DID YOU KNOW? CUCURBITS PRODUCE THE LARGEST FRUITS IN THE PLANT KINGDOM!!
Watermelon is a flowering plant species of the Cucurbitaceous family. Its cucurbit family members include squash, pumpkin, cucumber, gourd and cantaloupe.
- Most cucurbits are monoecious or and romonoecious
- Have an extensive root system with depth of rooting depending on species
- Stems are trailing with laterals branching from the nodes
- Some vines of cucurbits may reach length of 12-15m
- Leaves maybe simple but most are 3 to 5 lobes with considerable variation in shape, size and depth of lobes
- Sterile triploid hybrids that produce fruits with few or not true seeds (not viable or of good quality)
Seedless watermelons actually are not totally seedless. They contain white, edible seed structures like those in a cucumber. And under certain growing conditions a few hard, black seed coats will develop.
- A warm season crop that requires a long growing season ( up to about 4 months)
- Thrives in humid or dry arid conditions but high humidity or rains increase foliar diseases occur and may be problematic
- Warm dry weather during fruit development results in optimum quality that is good for market
- Optimum temperature for germination 25-35oC
- Below 20oC germination is slow while below 15oC, germination is poor.
- If seeds are exposed to low temperature after radicle emergence, the seed is injured and nothing will emerge
Cultivar types can be:
1. Fruit shape- long vs round, shipping types have thick rind
2. Fruit colour- grey, green (light and dark) striped
3. Flesh colour- red, pink or yellow
4. Seeded or seedless
Where to Plant Watermelons
- Plant watermelons in full sun.
SOIL AND SEEDING
- Loose, well-drained, but moisture-retentive soil rich in organic matter.
- Add aged compost and aged manure or a commercial organic planting mix to the planting bed before planting. Turn the soil to 12 inches (30cm) deep. Melons prefer a soil pH of 6.0 to 6.8.
- Plant watermelons on hills or mounds or on raised rows. Solar heat hitting the soil on a mound or raised row will keep plants and roots warm.
- Create a mound 6 to 12 inches (15-30cm) high and 5 feet (1.5m) across.
- If planting in ground-level beds, warm the soil in advance of planting by laying black plastic sheeting on the bed two weeks before planting.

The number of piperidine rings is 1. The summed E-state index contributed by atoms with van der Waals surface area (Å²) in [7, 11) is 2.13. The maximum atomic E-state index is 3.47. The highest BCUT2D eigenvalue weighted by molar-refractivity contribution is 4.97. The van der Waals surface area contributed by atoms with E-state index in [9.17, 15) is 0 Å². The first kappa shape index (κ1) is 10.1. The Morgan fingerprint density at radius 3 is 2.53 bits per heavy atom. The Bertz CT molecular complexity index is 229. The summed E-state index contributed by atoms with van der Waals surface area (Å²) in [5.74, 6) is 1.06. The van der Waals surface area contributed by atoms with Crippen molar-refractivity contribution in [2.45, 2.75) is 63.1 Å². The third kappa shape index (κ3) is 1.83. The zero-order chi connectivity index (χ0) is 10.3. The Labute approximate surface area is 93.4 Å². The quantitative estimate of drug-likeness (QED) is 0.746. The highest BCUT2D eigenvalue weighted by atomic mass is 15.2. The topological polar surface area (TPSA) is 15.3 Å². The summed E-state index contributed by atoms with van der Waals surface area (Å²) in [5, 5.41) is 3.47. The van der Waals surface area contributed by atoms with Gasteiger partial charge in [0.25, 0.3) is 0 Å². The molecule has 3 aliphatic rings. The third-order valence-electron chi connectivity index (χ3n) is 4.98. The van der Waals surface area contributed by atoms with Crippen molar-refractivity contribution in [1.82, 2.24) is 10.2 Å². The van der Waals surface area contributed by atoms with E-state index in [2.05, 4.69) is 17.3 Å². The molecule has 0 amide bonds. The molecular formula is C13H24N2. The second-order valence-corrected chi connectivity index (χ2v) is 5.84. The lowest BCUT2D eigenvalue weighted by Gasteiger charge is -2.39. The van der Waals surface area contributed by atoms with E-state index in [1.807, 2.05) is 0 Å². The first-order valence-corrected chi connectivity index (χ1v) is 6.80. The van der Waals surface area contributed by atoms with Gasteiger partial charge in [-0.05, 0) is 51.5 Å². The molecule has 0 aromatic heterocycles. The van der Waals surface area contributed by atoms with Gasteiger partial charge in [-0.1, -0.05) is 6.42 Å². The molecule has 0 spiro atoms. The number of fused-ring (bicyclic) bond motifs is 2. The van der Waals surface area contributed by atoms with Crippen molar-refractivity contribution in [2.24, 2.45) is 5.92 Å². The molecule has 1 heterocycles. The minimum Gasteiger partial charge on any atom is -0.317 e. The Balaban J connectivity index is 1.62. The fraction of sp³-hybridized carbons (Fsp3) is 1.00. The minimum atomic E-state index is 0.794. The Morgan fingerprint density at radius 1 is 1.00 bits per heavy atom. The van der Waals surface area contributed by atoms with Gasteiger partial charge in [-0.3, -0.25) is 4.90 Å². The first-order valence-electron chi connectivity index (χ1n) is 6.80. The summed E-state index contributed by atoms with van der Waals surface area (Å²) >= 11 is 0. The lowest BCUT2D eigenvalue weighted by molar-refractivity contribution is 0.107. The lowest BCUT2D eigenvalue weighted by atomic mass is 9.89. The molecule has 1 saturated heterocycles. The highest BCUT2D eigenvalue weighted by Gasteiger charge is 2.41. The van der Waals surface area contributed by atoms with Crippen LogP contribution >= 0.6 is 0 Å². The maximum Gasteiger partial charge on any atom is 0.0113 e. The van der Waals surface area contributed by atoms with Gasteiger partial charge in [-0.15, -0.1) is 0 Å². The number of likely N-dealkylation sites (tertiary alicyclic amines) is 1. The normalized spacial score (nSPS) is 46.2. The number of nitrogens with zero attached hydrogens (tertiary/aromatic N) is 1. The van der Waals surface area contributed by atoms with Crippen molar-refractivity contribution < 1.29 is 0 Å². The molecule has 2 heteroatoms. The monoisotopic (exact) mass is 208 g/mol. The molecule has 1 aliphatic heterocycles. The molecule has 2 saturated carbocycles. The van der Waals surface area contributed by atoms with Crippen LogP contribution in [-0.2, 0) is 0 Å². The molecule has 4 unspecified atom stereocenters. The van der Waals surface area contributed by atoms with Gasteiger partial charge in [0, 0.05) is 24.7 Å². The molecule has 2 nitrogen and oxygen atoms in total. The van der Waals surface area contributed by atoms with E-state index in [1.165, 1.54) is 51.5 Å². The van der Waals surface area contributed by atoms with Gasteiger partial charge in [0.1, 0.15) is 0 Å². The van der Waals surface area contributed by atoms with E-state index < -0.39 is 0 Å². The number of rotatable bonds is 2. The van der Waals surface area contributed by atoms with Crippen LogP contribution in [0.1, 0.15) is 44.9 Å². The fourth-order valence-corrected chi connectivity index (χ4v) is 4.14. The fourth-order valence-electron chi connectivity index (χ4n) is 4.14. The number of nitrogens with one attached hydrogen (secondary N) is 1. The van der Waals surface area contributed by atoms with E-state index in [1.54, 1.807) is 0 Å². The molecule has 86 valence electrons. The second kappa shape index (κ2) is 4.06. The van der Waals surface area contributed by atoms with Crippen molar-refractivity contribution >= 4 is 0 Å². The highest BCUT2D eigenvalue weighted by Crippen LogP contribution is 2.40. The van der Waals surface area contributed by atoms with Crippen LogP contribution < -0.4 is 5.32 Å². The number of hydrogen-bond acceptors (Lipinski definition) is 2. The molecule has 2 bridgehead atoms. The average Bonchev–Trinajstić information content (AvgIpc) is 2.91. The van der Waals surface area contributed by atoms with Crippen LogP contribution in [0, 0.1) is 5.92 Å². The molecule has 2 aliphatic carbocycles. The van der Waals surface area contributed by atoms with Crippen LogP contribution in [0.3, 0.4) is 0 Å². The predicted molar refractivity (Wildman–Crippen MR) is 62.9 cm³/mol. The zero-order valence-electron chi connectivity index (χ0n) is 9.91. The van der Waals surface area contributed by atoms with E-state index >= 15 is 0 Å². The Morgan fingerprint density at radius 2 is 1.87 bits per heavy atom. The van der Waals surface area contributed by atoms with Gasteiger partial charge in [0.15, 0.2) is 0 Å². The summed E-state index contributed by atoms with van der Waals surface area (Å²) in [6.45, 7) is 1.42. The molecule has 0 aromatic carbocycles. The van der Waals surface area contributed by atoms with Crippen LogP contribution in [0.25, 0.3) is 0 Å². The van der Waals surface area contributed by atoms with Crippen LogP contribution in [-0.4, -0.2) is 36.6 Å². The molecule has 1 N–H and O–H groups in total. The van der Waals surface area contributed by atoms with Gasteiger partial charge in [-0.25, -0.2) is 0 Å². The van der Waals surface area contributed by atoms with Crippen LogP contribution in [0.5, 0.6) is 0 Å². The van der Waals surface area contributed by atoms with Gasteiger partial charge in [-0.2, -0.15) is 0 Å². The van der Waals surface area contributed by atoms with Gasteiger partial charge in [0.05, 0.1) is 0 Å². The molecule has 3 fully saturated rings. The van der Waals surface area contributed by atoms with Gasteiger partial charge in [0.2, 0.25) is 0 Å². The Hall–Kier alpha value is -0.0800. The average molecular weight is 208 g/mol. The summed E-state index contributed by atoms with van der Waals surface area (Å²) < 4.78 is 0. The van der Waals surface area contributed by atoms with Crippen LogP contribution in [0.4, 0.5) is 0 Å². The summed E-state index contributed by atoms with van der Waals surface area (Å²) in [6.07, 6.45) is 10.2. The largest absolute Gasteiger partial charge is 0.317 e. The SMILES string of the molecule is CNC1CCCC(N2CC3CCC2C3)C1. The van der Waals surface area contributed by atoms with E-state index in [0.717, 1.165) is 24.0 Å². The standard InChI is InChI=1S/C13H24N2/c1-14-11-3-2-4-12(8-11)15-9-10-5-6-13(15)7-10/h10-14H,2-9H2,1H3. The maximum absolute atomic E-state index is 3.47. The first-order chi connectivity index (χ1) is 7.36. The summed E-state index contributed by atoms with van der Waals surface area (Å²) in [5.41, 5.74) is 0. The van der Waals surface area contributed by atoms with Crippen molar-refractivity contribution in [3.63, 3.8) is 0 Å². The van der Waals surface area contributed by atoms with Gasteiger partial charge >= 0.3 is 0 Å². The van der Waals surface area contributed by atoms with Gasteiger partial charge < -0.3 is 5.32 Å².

- Watermelons are directly seeded with 2-3 seeds planted at each station,
Thinning is then done to leave 2 plants
- Plant spacing of 2.4 – 3m between rows and 2.4m between plants within the row
Transplanting: possible though not common
- 70-110kg/ha N, 30-55kg/ha P, and K
- Apply half the fertilizer 6cm to the side and 6cm below the seeds.
- The remainder should be applied as a top dressing shortly after thinning at the 4-5 true leaf stage
COMPOUND C OR L as basal fertilizer and AMMONIUM NITRATE as top dressing
Once the plant begins flowering, however, switch to feeding the watermelon a phosphorus and potassium based fertilizer. Watermelons require a lot of potassium and phosphorus for optimal melon production.
Companion Plants for Watermelons
- Plant watermelons with corn, radish, beans, and nasturtiums
- A minimum of 380mm of water is required to grow water melons
- Watermelons are 95 percent water. They require plentiful regular, even watering for quick growing.
- Give watermelons 1 to 2 inches (2.5.-5cm) of water every week (1 inch equals 16 gallons/60.5 litres.)
- Shallow mechanical cultivation and hand hoeing are needed to control weeds before plants have vined.
- Pruning roots and vines with cultivating equipment slows melon development and reduces yield.
HARVESTING IS BY HAND
- 75-130 days from planting
- Fruit is harvested when the flesh is sweet but not overripe
- When overripe, the flesh becomes mealy and stringy
- It is difficult to determine maturity- if harvested too early they will be low in sugar and flavour and once harvested the sugar content will not increase
- Aphids and spotted and striped cucumber beetles will attack melons.
- Hose away aphids with a blast of water or pinch out infested foliage.
- Hand-pick and destroy cucumber beetles promptly; they can transmit cucumber bacterial wilt to melons. You can also control cucumber beetles by spraying insecticidal soap, neem oil, or dusting with kaolin.
Watermelons are susceptible to anthracnose, Alternaria leaf spot, bacterial wilt, and powdery and downy mildew.
Planting disease-resistant varieties when they are available and maintaining the general cleanliness and health of your garden will help cut down the incidence of disease.
Do not handle the vines when they are wet; this can spread fungal diseases.
If a plant does become infected remove it before it can spread the disease to healthy plants.
- Bacterial wilt which is spread by cucumber beetles can cause watermelon plants to suddenly wilt and die just as they begin to produce fruit. Control cucumber beetles as soon as they appear.
- Anthracnose is a soil-borne fungal disease that can cause leaf spots, leaf drop, wilting, and sometimes death. Keep the garden clean and plant disease-resistant varieties. Remove diseased plants from the garden immediately.
- Powdery mildew and other fungal diseases can be prevented and slowed by spray-misting plants with compost tea or a solution of 1-part skim milk and 9-parts water.
Common watermelon varieties are
- Charleston Gray
- Crimson Sweet
- Sugar Baby.
However, some seed houses are coming up with different hybrid varieties like Star 9905 from Charter Seeds and Kito from Prime Seed.
HERE ARE THE TOP 8 HEALTH BENEFITS OF EATING WATERMELON.
- Helps You Hydrate
- Contains Compounds That Help Prevent Cancer
- Improve Heart Health
- Lower Inflammation and Oxidative Stress
- Help Prevent Macular Degeneration
- Help Relieve Muscle Soreness